How to Identify Opportunities to Improve Product Performance
Andrew Wheeler posted on September 01, 2017 | 4825 views

A good leader can inspire people to bring their passion for making contributions to a product and harness the collaborative energy that represents something which the team personally wants (but cannot invent alone), even if everyone on a design team has their own opinions about what makes an excellent product.

Though a team leader can be a galvanizing force for product innovation, in the end, it’s all about your customers, and I’ve noticed that consumers don’t usually call their belongings “products” or talk about the fact that they’ve bought a lot of products in the past. They refer to their possessions by their names. For example, people call their smartphones “phones” even though their functions and capabilities are more in line with those of a computer.

There are so many other kinds of products besides computing ones that people carry around or possess. It is interesting that one of the most popular products of all time is the smartphone. In comparison to other mass-produced hit products, this miniaturized and complex computing device is likely the most radical and popular device of the last 10 years in terms of overall impact.

There are seemingly endless products in highly differentiated categories. If you are on a development team, the success of your product is intrinsically linked to the team’s success as a unit. It’s a big deal for people who spend years of their life making an idea a reality. Where, however, do you look if you’re curious about the possible existence of universal rules that you can use to improve the impact of your product?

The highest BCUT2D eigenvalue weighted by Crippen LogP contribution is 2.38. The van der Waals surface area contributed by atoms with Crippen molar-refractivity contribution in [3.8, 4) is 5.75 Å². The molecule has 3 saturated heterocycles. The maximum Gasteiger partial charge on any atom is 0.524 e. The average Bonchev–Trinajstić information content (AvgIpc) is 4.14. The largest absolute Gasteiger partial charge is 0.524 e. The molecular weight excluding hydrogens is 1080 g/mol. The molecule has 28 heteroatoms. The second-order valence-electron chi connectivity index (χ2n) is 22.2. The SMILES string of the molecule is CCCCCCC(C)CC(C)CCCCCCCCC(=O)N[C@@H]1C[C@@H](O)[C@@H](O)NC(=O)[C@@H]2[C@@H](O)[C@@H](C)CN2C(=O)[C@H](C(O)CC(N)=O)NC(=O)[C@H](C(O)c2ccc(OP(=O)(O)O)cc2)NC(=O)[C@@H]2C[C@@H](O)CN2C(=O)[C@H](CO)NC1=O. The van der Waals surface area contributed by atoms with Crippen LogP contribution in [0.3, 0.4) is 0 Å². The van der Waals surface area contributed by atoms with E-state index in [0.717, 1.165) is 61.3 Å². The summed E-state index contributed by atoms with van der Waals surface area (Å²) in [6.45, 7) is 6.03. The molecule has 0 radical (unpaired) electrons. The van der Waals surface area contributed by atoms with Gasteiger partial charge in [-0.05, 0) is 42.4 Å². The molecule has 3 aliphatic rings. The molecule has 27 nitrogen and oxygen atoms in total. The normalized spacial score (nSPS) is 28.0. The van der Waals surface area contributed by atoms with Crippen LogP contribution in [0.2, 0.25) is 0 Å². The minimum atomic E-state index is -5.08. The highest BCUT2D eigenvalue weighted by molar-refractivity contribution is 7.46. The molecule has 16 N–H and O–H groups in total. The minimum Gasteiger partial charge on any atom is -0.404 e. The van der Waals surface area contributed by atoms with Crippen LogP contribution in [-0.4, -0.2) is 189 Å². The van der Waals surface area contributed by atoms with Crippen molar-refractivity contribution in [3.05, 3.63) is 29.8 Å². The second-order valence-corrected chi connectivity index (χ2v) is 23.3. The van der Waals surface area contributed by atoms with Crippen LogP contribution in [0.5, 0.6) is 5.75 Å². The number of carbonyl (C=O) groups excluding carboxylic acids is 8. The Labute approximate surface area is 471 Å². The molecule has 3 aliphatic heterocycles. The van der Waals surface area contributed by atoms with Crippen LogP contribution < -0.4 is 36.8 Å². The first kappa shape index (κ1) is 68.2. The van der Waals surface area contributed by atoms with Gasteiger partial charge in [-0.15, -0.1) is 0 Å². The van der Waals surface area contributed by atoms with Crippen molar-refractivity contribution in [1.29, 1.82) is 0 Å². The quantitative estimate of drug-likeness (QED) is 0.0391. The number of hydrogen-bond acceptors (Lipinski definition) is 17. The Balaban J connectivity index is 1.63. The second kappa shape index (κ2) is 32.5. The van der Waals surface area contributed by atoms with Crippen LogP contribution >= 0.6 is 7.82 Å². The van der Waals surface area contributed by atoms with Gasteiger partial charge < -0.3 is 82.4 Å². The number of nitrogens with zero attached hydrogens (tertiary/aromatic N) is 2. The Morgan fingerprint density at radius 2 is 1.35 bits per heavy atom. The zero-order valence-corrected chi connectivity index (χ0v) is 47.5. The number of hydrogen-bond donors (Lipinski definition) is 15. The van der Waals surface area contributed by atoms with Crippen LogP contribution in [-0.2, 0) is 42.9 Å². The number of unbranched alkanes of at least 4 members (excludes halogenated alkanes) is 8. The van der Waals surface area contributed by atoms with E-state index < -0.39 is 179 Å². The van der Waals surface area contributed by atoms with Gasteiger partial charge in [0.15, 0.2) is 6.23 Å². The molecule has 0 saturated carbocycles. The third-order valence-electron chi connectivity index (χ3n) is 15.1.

Maybe you are an entrepreneur who became interested in mass producing a product. One of the things that might run through your mind is the question: How can I create a high-quality product?

You can be reasonably certain that innovation doesn’t happen the same way that it is portrayed in Hollywood movies, where a narrative mechanism like a “eureka” moment serves to both make the film inspiring and palatable for the sake of the movie’s storyline and runtime.

If you look at “The Aviator” and Howard Hughes (the drill bit heir, filmmaker, and airplane engineer), there are both eureka moments and examples of frustrating design and engineering that indicate a significant amount of repetition. Hughes’ design team is given the task of making the Hughes H-1 racer aircraft as aerodynamic as possible to reduce drag and increase speed and efficiency. One of the film’s eureka moments occurs after Hughes feels the smooth skin of his then-girlfriend, actress Katharine Hepburn.

The Hughes H-1 aircraft now resides at the National Air and Space Museum in Washington, DC. Because of the innovative techniques used to remove any rivets or any objects that would reduce drag, the H-1 aircraft set the airspeed record by flying 352 mph in 1935. The pilot? None other than the leader of the product team: Howard Hughes. (Image courtesy of the National Air and Space Museum)
The Hughes H-1 aircraft now resides at the National Air and Space Museum in Washington, DC. Because of the innovative techniques used to remove any rivets or any objects that would reduce drag, the H-1 aircraft set the airspeed record by flying 352 mph in 1935. The pilot? None other than the leader of the product team: Howard Hughes. (Image courtesy of the National Air and Space Museum.)

Because of the inspiration for smoothness, the H-1 Racer team (directed by Hughes) set the aircraft’s rivets and joints flush into the body, which had the effect of reducing drag. As a result of this innovation, Howard Hughes was inspired to fly the H-1 on September 13, 1935, and broke the airspeed record by flying 352 mph, which was also portrayed in the film.